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Taking Back America By Taking Back Our Schools

Massachusetts School Principal Eats Crow, Or Maybe Turkey

Ann Foley, the Somerville, MA school principal who wanted to ban Columbus Day and Thanksgiving “because Christopher Columbus committed atrocities” received so many indignant e-mails from parents, historians and politicians, that she had to apologize for her politically correct remarks. Could it be that America is getting tired of Anti-American silliness in the classroom? {editor)

By Jessica Fargen
The Boston Herald
Tuesday, October 18, 2011 -
The Somerville principal who suffered backlash for disparaging Columbus Day has apologized to parents for the “inflammatory” email that prompted outcry that the school department had run amok with political correctness.

Kennedy School Principal Anne Foley drew criticism after she sent an email to teachers saying Christopher Columbus committed “atrocities” against “indigenous peoples of the ‘new’ world.”

“For many of us and our students celebrating this particular person is an insult and a slight to the people he annihilated,” she wrote in an Oct. 5 email.

In an automated phone call and email to parents, staff and students Sunday night, Foley said: “I apologize if my words offended anyone – that was not my intent.”

Foley explained that the Oct. 5 email was intended only for her staff with “the intent of sparking an educational discussion on how we can address the multi-cultural perspectives on our upcoming holidays,” according to a transcript of the message released by the school department yesterday. Foley said that had her email been intended for a broader audience she would have used “less inflammatory words.”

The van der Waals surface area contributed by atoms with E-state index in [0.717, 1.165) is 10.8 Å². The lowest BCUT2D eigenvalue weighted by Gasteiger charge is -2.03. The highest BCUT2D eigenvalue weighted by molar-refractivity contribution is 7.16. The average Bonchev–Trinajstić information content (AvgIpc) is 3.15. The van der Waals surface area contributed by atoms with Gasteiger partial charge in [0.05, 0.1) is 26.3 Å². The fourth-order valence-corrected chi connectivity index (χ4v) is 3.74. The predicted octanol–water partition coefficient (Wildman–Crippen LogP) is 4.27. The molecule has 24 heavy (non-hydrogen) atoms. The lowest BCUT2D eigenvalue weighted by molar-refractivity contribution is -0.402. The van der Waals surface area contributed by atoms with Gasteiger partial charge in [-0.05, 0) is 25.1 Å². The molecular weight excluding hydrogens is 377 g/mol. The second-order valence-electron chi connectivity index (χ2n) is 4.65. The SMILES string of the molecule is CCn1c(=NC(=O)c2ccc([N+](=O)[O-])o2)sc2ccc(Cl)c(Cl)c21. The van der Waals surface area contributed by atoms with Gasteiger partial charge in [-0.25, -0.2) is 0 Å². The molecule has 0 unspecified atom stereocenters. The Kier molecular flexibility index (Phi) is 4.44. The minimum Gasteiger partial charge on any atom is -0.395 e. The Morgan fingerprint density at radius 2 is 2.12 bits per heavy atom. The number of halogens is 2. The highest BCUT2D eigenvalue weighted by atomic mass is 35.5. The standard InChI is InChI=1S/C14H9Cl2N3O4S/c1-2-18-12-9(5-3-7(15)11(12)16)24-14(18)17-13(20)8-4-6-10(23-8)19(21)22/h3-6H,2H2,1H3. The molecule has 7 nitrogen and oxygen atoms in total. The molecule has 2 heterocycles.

The Herald on Friday reported on Foley’s email, which also cautioned teachers to “be careful around the Thanksgiving Day time as well.” Foley’s phone message was in response to the Herald article, which included criticism from school family members, historians and U.S. Rep. Michael E. Capuano.

Foley could not be reached for comment yesterday.

School Superintendent Tony Pierantozzi also issued a statement yesterday in response to the holiday flap saying Foley’s email was intended to “spark healthy faculty discussion” about Christopher Columbus and that the schools celebrate holidays “when related to the curriculum.”

“When we teach and learn about history, we do so with the knowledge that history is complex and a full story takes time to study and learn,” he said.

Mayor Joseph Curtatone told the Herald last week Foley had a “fair point” about Columbus Day. He has since elaborated saying: “For many historians Columbus’ voyage marks the end of medieval Europe and the dawn of the modern world. As an Italian-American I take great pride in that, but I also recognize the wrongs committed by the conquistadors who followed him.”

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